Cloned genes an asset in push for food security in developing countries
“Once you’ve cloned a major gene in one crop, it is possible to find a counterpart gene that has the same function in another crop, and this is easier than finding useful genes from scratch” explains Leon Kochian, Professor in Plant Biology and Crop and Soil Sciences at Cornell University, USA, and Director of the Robert W Holley Center for Agriculture and Health, United States Department of Agriculture – Agricultural Research Service.
Leon was the Product Delivery Coordinator for the Comparative Genomics Research Initiative of the CGIAR Generation Challenge Programme (GCP). The Programme set out in 2004 to advance plant genetics in a bid to provide sustainable food-security solutions.
Between 2004 and 2014, GCP invested in projects to clone two genes and deploy them in elite local varieties. The first gene, SbMATE, encodes aluminium tolerance traits in sorghum; the work was a collaborative effort led by the Brazilian Corporation of Agricultural Research (EMBRAPA) and Cornell University, and gave rise to locally-adapted sorghum varieties released in South America and Africa. The second gene, PSTOL1, produces traits that improve phosphorus uptake in rice. This research was a collaboration between the Japan International Research Center for Agricultural Sciences (JIRCAS) and the International Rice Research Institute (IRRI). PSTOL1 has now been extensively deployed in Asian rice varieties.
Aluminium toxicity and low phosphorus levels in acid soils are major factors that hinder cereal productivity worldwide, particularly in sub-Saharan Africa, South America and Southeast Asia. Globally, acid soils are outranked only by drought when it comes to stresses that threaten food security.
Tolerance to high levels of aluminium and low phosphorus is conferred by major genes, which lend themselves to cloning. Major genes are genes that by themselves have a significant and evident effect in producing a particular trait; it’s therefore easier to find and deploy a major gene associated with a desired trait than having to find and clone several minor genes.
Cloning major genes instrumental in hunt for resilient varieties
Locating a single gene within a plant’s DNA is like looking for a needle in a haystack. Instead of searching for a gene at random, geneticists need a plan for finding it.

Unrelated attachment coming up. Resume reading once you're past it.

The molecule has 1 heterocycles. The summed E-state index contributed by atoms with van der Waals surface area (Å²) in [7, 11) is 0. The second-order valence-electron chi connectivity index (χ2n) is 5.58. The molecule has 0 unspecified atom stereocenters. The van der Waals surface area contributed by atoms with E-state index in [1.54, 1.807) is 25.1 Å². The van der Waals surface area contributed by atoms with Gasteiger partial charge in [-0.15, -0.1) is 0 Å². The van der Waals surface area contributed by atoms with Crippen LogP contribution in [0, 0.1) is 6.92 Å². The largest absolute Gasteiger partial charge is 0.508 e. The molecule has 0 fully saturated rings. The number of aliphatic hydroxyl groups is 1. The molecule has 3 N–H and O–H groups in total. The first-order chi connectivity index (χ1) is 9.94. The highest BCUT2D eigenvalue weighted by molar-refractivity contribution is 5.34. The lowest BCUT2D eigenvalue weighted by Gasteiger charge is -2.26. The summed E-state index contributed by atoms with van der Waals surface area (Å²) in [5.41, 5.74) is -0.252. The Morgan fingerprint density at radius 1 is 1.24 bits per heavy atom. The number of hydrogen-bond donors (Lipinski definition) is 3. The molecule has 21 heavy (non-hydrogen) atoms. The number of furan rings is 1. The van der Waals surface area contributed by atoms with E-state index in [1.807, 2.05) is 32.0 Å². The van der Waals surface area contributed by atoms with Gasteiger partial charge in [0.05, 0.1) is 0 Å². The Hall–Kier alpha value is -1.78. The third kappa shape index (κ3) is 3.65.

The first step is to conduct prolonged phenotyping – that is, measuring and recording of plants’ observable characteristics in the field. By coupling and comparing this knowledge with genetic sequencing data, scientists can identify and locate quantitative trait loci (QTLs) – discrete genetic regions that contain genes associated with a desired trait, in this instance tolerance to aluminium or improved phosphorus uptake. They then dissect the QTL to single out the gene responsible for the desired trait. In the case of sorghum, researchers had identified the aluminium tolerance locus AltSB, and were looking for the gene responsible.
Once the gene has been identified, the next step is to clone it – that is, make copies of the stretch of DNA that makes up the gene. Geneticists need millions of copies of the same gene for their research: to gain information about the nucleotide sequence of the gene, create molecular markers to help identify the presence of the gene in plants and help compare versions of the gene from different species, and understand the mechanisms it controls and ways it interacts with other genes.
Sorghum was one of the simpler crops to work with, according to Claudia Guimarães.
“Sorghum has a smaller genome… with clear observable traits, which are often controlled by one major gene,” she says.
The first breakthrough was the identification and cloning of SbMATE, the aluminium tolerance gene in sorghum behind the AltSB locus. The next was finding a diagnostic marker for the gene so that it could be used in breeding.
Marking genes to quickly scan plants for desired traits